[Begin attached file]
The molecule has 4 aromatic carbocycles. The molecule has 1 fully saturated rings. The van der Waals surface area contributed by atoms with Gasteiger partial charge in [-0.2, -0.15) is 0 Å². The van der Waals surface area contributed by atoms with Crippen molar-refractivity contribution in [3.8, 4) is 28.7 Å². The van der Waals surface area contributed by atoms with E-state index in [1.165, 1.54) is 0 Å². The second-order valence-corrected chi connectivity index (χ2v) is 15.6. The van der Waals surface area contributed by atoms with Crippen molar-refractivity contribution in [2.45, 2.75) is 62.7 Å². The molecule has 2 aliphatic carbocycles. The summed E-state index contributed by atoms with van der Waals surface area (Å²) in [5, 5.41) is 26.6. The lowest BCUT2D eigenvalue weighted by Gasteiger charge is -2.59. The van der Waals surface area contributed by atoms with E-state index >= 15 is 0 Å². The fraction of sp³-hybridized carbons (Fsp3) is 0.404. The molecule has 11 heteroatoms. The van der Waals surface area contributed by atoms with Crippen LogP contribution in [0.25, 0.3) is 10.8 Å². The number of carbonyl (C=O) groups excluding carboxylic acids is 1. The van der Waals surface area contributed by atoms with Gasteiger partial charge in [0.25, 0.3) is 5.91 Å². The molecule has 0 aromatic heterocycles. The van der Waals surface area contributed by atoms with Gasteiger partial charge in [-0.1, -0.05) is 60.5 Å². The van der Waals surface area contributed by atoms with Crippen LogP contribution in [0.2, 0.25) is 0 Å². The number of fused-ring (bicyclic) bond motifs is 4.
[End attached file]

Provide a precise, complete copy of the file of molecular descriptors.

The molecule has 4 aromatic carbocycles. The molecule has 1 fully saturated rings. The van der Waals surface area contributed by atoms with Gasteiger partial charge in [-0.2, -0.15) is 0 Å². The van der Waals surface area contributed by atoms with Crippen molar-refractivity contribution in [3.8, 4) is 28.7 Å². The van der Waals surface area contributed by atoms with E-state index in [1.165, 1.54) is 0 Å². The second-order valence-corrected chi connectivity index (χ2v) is 15.6. The van der Waals surface area contributed by atoms with Crippen molar-refractivity contribution in [2.45, 2.75) is 62.7 Å². The molecule has 2 aliphatic carbocycles. The summed E-state index contributed by atoms with van der Waals surface area (Å²) in [5, 5.41) is 26.6. The lowest BCUT2D eigenvalue weighted by Gasteiger charge is -2.59. The van der Waals surface area contributed by atoms with E-state index >= 15 is 0 Å². The fraction of sp³-hybridized carbons (Fsp3) is 0.404. The molecule has 11 heteroatoms. The van der Waals surface area contributed by atoms with Crippen LogP contribution in [0.25, 0.3) is 10.8 Å². The number of carbonyl (C=O) groups excluding carboxylic acids is 1. The van der Waals surface area contributed by atoms with Gasteiger partial charge in [0.25, 0.3) is 5.91 Å². The molecule has 0 aromatic heterocycles. The van der Waals surface area contributed by atoms with Gasteiger partial charge in [-0.1, -0.05) is 60.5 Å². The van der Waals surface area contributed by atoms with Crippen LogP contribution in [0.2, 0.25) is 0 Å². The number of fused-ring (bicyclic) bond motifs is 4.